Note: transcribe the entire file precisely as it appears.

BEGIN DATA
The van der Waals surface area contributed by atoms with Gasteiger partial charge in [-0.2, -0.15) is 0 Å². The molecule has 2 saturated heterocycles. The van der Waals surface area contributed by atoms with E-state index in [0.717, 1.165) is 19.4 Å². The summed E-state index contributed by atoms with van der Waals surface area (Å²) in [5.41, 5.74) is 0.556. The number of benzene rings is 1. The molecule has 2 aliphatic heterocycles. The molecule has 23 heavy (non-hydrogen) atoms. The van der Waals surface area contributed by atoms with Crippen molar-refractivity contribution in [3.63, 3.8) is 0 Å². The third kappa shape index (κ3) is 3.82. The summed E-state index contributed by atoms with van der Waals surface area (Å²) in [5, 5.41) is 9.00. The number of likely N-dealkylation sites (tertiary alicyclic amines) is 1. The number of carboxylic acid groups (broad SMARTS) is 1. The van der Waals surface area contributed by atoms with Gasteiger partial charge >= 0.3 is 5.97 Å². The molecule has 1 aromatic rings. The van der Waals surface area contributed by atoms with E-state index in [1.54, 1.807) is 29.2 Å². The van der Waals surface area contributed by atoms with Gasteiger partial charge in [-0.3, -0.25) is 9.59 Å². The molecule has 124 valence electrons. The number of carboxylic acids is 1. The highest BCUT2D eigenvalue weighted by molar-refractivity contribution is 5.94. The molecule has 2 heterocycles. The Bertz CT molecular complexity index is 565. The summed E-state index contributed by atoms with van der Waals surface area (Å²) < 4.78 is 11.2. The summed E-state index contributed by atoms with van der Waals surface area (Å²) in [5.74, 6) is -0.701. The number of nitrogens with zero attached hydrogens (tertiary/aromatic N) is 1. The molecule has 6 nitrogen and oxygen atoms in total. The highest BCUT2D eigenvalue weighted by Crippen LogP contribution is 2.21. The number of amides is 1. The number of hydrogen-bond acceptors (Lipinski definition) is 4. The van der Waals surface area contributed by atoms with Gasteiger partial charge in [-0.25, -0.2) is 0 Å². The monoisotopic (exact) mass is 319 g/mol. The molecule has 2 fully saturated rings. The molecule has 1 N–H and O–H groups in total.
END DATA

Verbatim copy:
The van der Waals surface area contributed by atoms with Gasteiger partial charge in [-0.2, -0.15) is 0 Å². The molecule has 2 saturated heterocycles. The van der Waals surface area contributed by atoms with E-state index in [0.717, 1.165) is 19.4 Å². The summed E-state index contributed by atoms with van der Waals surface area (Å²) in [5.41, 5.74) is 0.556. The number of benzene rings is 1. The molecule has 2 aliphatic heterocycles. The molecule has 23 heavy (non-hydrogen) atoms. The van der Waals surface area contributed by atoms with Crippen molar-refractivity contribution in [3.63, 3.8) is 0 Å². The third kappa shape index (κ3) is 3.82. The summed E-state index contributed by atoms with van der Waals surface area (Å²) in [5, 5.41) is 9.00. The number of likely N-dealkylation sites (tertiary alicyclic amines) is 1. The number of carboxylic acid groups (broad SMARTS) is 1. The van der Waals surface area contributed by atoms with Gasteiger partial charge >= 0.3 is 5.97 Å². The molecule has 1 aromatic rings. The van der Waals surface area contributed by atoms with E-state index in [1.54, 1.807) is 29.2 Å². The van der Waals surface area contributed by atoms with Gasteiger partial charge in [-0.3, -0.25) is 9.59 Å². The molecule has 124 valence electrons. The number of carboxylic acids is 1. The highest BCUT2D eigenvalue weighted by molar-refractivity contribution is 5.94. The molecule has 2 heterocycles. The Bertz CT molecular complexity index is 565. The summed E-state index contributed by atoms with van der Waals surface area (Å²) < 4.78 is 11.2. The summed E-state index contributed by atoms with van der Waals surface area (Å²) in [5.74, 6) is -0.701. The number of nitrogens with zero attached hydrogens (tertiary/aromatic N) is 1. The molecule has 6 nitrogen and oxygen atoms in total. The highest BCUT2D eigenvalue weighted by Crippen LogP contribution is 2.21. The number of amides is 1. The number of hydrogen-bond acceptors (Lipinski definition) is 4. The van der Waals surface area contributed by atoms with Gasteiger partial charge in [-0.25, -0.2) is 0 Å². The monoisotopic (exact) mass is 319 g/mol. The molecule has 2 fully saturated rings. The molecule has 1 N–H and O–H groups in total.